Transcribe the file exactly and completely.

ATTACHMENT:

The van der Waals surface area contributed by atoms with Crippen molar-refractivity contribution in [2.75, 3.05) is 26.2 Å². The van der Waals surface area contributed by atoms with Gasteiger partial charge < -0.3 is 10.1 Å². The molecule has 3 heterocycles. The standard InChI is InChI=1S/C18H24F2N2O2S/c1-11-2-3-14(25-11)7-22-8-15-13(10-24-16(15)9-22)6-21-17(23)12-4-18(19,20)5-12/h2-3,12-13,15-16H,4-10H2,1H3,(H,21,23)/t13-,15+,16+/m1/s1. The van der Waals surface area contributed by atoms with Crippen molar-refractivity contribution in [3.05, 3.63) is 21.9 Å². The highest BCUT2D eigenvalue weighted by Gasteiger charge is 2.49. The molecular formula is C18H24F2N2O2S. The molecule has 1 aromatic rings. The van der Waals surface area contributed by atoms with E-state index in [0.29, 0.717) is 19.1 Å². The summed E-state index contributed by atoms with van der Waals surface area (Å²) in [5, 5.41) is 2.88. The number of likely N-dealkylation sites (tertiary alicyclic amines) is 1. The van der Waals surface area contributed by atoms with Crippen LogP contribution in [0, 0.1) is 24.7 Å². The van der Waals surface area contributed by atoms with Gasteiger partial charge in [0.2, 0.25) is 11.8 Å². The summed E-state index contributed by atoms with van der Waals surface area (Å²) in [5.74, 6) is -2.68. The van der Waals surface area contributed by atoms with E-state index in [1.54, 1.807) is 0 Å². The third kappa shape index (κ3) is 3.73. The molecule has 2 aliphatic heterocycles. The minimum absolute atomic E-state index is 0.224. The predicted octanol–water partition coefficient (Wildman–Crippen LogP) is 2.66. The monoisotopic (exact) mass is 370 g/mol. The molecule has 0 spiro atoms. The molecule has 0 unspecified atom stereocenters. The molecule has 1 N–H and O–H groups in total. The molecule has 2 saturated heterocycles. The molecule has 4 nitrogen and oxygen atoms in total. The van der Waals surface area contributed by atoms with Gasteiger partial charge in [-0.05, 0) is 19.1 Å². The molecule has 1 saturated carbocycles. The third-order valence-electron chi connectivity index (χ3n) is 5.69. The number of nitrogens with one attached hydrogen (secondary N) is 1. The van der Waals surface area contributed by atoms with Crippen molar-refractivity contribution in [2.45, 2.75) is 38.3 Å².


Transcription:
The van der Waals surface area contributed by atoms with Crippen molar-refractivity contribution in [2.75, 3.05) is 26.2 Å². The van der Waals surface area contributed by atoms with Gasteiger partial charge < -0.3 is 10.1 Å². The molecule has 3 heterocycles. The standard InChI is InChI=1S/C18H24F2N2O2S/c1-11-2-3-14(25-11)7-22-8-15-13(10-24-16(15)9-22)6-21-17(23)12-4-18(19,20)5-12/h2-3,12-13,15-16H,4-10H2,1H3,(H,21,23)/t13-,15+,16+/m1/s1. The van der Waals surface area contributed by atoms with Crippen molar-refractivity contribution in [3.05, 3.63) is 21.9 Å². The highest BCUT2D eigenvalue weighted by Gasteiger charge is 2.49. The molecular formula is C18H24F2N2O2S. The molecule has 1 aromatic rings. The van der Waals surface area contributed by atoms with E-state index in [0.29, 0.717) is 19.1 Å². The summed E-state index contributed by atoms with van der Waals surface area (Å²) in [5, 5.41) is 2.88. The number of likely N-dealkylation sites (tertiary alicyclic amines) is 1. The van der Waals surface area contributed by atoms with Crippen LogP contribution in [0, 0.1) is 24.7 Å². The van der Waals surface area contributed by atoms with Gasteiger partial charge in [0.2, 0.25) is 11.8 Å². The summed E-state index contributed by atoms with van der Waals surface area (Å²) in [5.74, 6) is -2.68. The van der Waals surface area contributed by atoms with E-state index in [1.54, 1.807) is 0 Å². The third kappa shape index (κ3) is 3.73. The molecule has 2 aliphatic heterocycles. The minimum absolute atomic E-state index is 0.224. The predicted octanol–water partition coefficient (Wildman–Crippen LogP) is 2.66. The monoisotopic (exact) mass is 370 g/mol. The molecule has 0 spiro atoms. The molecule has 0 unspecified atom stereocenters. The molecule has 1 N–H and O–H groups in total. The molecule has 2 saturated heterocycles. The molecule has 4 nitrogen and oxygen atoms in total. The van der Waals surface area contributed by atoms with Gasteiger partial charge in [-0.05, 0) is 19.1 Å². The molecule has 1 saturated carbocycles. The third-order valence-electron chi connectivity index (χ3n) is 5.69. The number of nitrogens with one attached hydrogen (secondary N) is 1. The van der Waals surface area contributed by atoms with Crippen molar-refractivity contribution in [2.45, 2.75) is 38.3 Å².